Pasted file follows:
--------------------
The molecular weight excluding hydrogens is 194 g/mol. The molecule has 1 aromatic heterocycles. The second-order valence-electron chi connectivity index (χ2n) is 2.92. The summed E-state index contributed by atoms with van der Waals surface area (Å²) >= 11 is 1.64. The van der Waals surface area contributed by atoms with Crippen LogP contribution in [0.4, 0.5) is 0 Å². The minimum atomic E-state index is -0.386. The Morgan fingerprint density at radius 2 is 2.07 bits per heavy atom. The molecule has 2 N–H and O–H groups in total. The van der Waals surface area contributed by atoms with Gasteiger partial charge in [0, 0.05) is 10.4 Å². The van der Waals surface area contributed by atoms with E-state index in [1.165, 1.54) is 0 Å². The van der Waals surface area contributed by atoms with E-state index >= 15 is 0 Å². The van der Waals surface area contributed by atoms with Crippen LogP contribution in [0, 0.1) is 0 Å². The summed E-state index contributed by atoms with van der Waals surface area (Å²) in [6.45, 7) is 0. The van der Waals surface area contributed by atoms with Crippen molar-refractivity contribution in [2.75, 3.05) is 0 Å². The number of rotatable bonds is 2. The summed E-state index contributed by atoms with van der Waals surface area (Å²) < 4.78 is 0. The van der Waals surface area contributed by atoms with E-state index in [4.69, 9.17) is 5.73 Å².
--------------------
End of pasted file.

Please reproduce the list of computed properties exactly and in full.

The molecular weight excluding hydrogens is 194 g/mol. The molecule has 1 aromatic heterocycles. The second-order valence-electron chi connectivity index (χ2n) is 2.92. The summed E-state index contributed by atoms with van der Waals surface area (Å²) >= 11 is 1.64. The van der Waals surface area contributed by atoms with Crippen LogP contribution in [0.4, 0.5) is 0 Å². The minimum atomic E-state index is -0.386. The Morgan fingerprint density at radius 2 is 2.07 bits per heavy atom. The molecule has 2 N–H and O–H groups in total. The van der Waals surface area contributed by atoms with Gasteiger partial charge in [0, 0.05) is 10.4 Å². The van der Waals surface area contributed by atoms with E-state index in [1.165, 1.54) is 0 Å². The van der Waals surface area contributed by atoms with E-state index >= 15 is 0 Å². The van der Waals surface area contributed by atoms with Crippen LogP contribution in [0, 0.1) is 0 Å². The summed E-state index contributed by atoms with van der Waals surface area (Å²) in [6.45, 7) is 0. The van der Waals surface area contributed by atoms with Crippen molar-refractivity contribution in [2.75, 3.05) is 0 Å². The number of rotatable bonds is 2. The summed E-state index contributed by atoms with van der Waals surface area (Å²) < 4.78 is 0. The van der Waals surface area contributed by atoms with E-state index in [4.69, 9.17) is 5.73 Å².